Before visiting Mwanza, I always assumed it would be a laid back relaxed city with not much to do. I finally went to check it out recently – and was surprised.

Our chosen accommodation was the Malaika Beach Resort, which is located some ten minutes from the airport.

The resort is set in a beautiful location, with grand views of Lake Victoria, lush green gardens, natural ponds and an infinity pool. Looking across the lake from our balcony, we knew that this spot would make for the perfect base camp for the next few days.

The weather in December was quite hot and humid, but a nice breeze coming from the lake made it pleasant. On our first day, we just relaxed by the pool and witnessed a beautiful sunset.


Exploring the city – Mwanza is waiting for you

Exploring Mwanza city is a must. On our 15-minute taxi ride from the hotel to town, we saw the huge Rock City Mall which really sticks out from the surrounding area. Our driver told us that even though it was so big it only had a few shops in it. We asked to be dropped off at the main market to explore the streets on foot.

The city centre is very busy, with lots of shops and business people buzzing around. We walked past the train station and continued to the famous Bismarck Rocks.

These granite rocks sit in the waters of Lake Victoria and are iconic for Mwanza. The Bismarck Rocks are found near the busy Kamanga ferry station. From here, ferry boats take people, cars and goods across the lake to different locations.

We carried on around the Capri Point peninsula and eventually chose Hotel Tilapia for a well-deserved meal. The hotel sits on the shores of the lake and right across from the Saanane Island National Park. You can reach this tiny national park via a short boat ride from the park’s headquarters. It is great for hiking, rock climbing and bird watching.


Fish markets and dancing rocks

We really wanted to go and visit the local fish market, so we headed down to the Mwaloni Market. The market is massive, busy and loud. We walked around for a while and realised that the majority of the fish found there was “dagaa” – small sardine like fishes – which were packed in large sacks and piled up. The fishermen said a full sack of about 70 kilograms cost roughly 50 USD. While many families have fished here for generations, it is getting harder to make a living as fisherman at Lake Victoria due to overfishing.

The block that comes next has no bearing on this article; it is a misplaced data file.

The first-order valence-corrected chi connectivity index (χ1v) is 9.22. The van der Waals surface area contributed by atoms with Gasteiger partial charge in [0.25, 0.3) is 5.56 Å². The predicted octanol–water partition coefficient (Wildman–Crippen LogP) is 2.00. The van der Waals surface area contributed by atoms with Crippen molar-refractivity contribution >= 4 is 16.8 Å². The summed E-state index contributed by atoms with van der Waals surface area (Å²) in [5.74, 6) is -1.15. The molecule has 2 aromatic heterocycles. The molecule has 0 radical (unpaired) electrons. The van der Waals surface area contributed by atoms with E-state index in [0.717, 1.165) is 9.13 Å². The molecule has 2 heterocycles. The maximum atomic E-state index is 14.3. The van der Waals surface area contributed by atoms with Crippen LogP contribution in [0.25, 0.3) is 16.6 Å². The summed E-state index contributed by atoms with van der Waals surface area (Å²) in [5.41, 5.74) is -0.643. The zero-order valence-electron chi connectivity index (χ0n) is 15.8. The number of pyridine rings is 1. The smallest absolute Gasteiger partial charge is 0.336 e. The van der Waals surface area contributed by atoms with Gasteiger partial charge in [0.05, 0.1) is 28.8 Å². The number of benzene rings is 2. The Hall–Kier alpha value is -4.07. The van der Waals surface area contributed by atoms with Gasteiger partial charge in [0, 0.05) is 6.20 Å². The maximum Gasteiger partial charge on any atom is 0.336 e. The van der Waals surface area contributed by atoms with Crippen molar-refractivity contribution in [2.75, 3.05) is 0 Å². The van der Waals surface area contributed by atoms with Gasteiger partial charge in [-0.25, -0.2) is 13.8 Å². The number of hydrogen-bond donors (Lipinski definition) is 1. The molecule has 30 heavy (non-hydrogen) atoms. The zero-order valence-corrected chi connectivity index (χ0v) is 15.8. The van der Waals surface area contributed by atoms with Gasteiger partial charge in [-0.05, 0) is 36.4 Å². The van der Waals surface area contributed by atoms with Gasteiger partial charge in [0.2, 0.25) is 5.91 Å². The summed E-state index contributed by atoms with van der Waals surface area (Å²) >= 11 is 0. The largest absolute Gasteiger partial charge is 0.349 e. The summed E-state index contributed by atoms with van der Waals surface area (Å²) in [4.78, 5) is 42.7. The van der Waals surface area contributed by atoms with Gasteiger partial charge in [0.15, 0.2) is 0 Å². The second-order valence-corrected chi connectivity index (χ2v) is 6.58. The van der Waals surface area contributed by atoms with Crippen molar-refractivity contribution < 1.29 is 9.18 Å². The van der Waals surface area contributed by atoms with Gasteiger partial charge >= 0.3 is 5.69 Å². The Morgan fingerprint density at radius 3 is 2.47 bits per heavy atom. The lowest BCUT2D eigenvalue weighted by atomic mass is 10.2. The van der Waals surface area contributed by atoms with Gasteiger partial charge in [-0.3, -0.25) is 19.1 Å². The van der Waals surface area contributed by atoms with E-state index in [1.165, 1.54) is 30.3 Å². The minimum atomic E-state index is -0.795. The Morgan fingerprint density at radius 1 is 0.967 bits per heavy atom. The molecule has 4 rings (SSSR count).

Our next stop was the Jiwe Kuu or Dancing Rocks. These granite rocks are quite high up on a rocky outcrop and offer simply the most spectacular view of Mwanza and Lake Victoria. It is said that once upon a time a powerful witch doctor wanted to prove his strength to the people, went to the Dancing Rocks and left his marks on the rocks turning them soft.

There is said to be one rock in particular that really looks as if someone put their prints on it all the way around! But I easily fall for such superstitious tales.

The Dancing Rocks is an amazing spot to watch the sunset and I definitely recommend it. The best way to get to the rocks is to organise a taxi from your hotel, as we found it quite difficult to actually locate the rocks when we asked people on the streets.


What else is there to do in Mwanza

Mwanza is home to the Wasukuma people and you can visit the Sukuma Museum at the Bujora Cultural Centre which is about 16 kilometres outside from Mwanza City. You learn about the Wasukuma and their culture. They are famous for their snake dances with rock pythons!

Boat cruises can be organised on Lake Victoria, where you can get to experience a traditional boat while enjoying the vastness of the lake.

The Serengeti National Park is only a two-hour drive away from Mwanza city making a visit to the city a great add on for the start or end of your safari.

All in all, I found Mwanza to be a very pleasant city, with a good mix of scenery, culture and entertainment and most definitely worth a visit.

Important to know:

Please note, that it is prohibited to take pictures at the Mwaloni Market.

It is not advisable to swim in Lake Victoria due to the bilharzia (Schistosomiasis) also known as snail fever which is caused by a worm parasite found in the water.